Posts Tagged ‘new’
Since you now won’t get around to use the Metro Start-screen on the recently released Windows 8 Consumer preview, it might be good to know how to add some functionality to it.
To add the usual Windows tools or Apps you can just open the Metro menu and right-click some free space. On the appearing menu at the bottom of the screen, choose All Apps. You now get to a list of Windows components and apps, which you can right-click to open their menus. From there, click on Pin to Start:
To pin other programs or folders to the Start-screen, go to the classic desktop and right-click the item you want to have on the Metro screen. Here, you also have the option to Pin to Start.
A way to produce more customized tiles is to create a shortcut on the desktop which you can assign switches to. For example, if the shutdown button is too hidden for you, just create a new shortcut and assign the path shutdown /s to it (for more options, open a cmd and type shutdown /?). Stick it to Metro as described above, give it a nice icon before maybe, and your shutdown button will be far more accessible than the original one.
To manually install new themes for cinnamon from the page provided by Cinnamon Settings, first backup the data of the original theme by opening a terminal and entering
sudo cp -R /usr/share/cinnamon/theme /usr/share/cinnamon/theme_backup
Then download and unpack another theme from http://cinnamon-spices.linuxmint.com/themes, save the files to some location – I will save them on my desktop.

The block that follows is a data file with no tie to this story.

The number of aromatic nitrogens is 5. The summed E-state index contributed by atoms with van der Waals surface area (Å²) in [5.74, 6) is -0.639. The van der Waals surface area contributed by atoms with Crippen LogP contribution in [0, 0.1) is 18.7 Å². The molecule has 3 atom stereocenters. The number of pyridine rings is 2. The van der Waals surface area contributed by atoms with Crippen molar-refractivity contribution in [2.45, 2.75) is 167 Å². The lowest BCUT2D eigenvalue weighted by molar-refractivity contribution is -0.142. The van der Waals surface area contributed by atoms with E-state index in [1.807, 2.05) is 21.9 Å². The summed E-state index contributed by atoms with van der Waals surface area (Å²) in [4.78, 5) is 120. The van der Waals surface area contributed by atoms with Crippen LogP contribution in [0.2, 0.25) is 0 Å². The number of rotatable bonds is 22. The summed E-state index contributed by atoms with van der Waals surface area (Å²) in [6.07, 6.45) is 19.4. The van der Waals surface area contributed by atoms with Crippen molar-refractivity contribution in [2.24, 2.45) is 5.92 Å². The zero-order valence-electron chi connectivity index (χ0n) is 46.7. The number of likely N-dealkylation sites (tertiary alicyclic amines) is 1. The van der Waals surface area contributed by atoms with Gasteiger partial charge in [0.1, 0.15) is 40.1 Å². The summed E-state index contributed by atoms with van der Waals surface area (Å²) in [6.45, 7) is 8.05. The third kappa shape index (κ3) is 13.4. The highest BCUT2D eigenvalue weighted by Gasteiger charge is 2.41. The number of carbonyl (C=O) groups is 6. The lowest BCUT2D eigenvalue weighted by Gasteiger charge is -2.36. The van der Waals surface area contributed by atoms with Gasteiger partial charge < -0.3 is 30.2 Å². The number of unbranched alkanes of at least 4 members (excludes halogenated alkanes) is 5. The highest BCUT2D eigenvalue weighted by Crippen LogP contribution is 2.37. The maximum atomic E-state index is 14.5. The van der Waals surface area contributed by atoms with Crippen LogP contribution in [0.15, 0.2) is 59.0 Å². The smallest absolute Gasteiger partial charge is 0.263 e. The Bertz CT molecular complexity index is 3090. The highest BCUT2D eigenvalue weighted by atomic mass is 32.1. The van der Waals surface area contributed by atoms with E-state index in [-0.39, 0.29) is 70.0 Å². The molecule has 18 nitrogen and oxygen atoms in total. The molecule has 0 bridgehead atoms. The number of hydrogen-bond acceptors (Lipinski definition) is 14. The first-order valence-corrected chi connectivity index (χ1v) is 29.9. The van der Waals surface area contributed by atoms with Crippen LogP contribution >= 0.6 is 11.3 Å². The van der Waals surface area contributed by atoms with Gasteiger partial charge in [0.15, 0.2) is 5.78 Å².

Then you have to copy the data from the unpacked folder to the theme folder of cinnamon:
sudo cp -f /home/howtoforge/Desktop/unpackedfolder/cinnamon/* /usr/share/cinnamon/theme
The new data has then replaced the old. To restore the default theme, copy back the backed up data.
This guide explains how you can create new shellscripts to execute in a terminal (I am using Linux Mint 11). Your scripts are usually stored in /bin and /usr/bin, however the sh file which we are going to use is located in /bin, so we are going to create the script there. Open a terminal and become root with
Now create a new text document in /bin and make it writable and executable:
chmod 777 /bin/newscript
Open the newly created file with a text editor and write the following code in the first line of the file:
Save the file now. Through this line it has become a script executed with the default shell, although it has no content yet. However you can either write your own script into it using Shell Script or use it to combine scripts you execute together a lot to save time.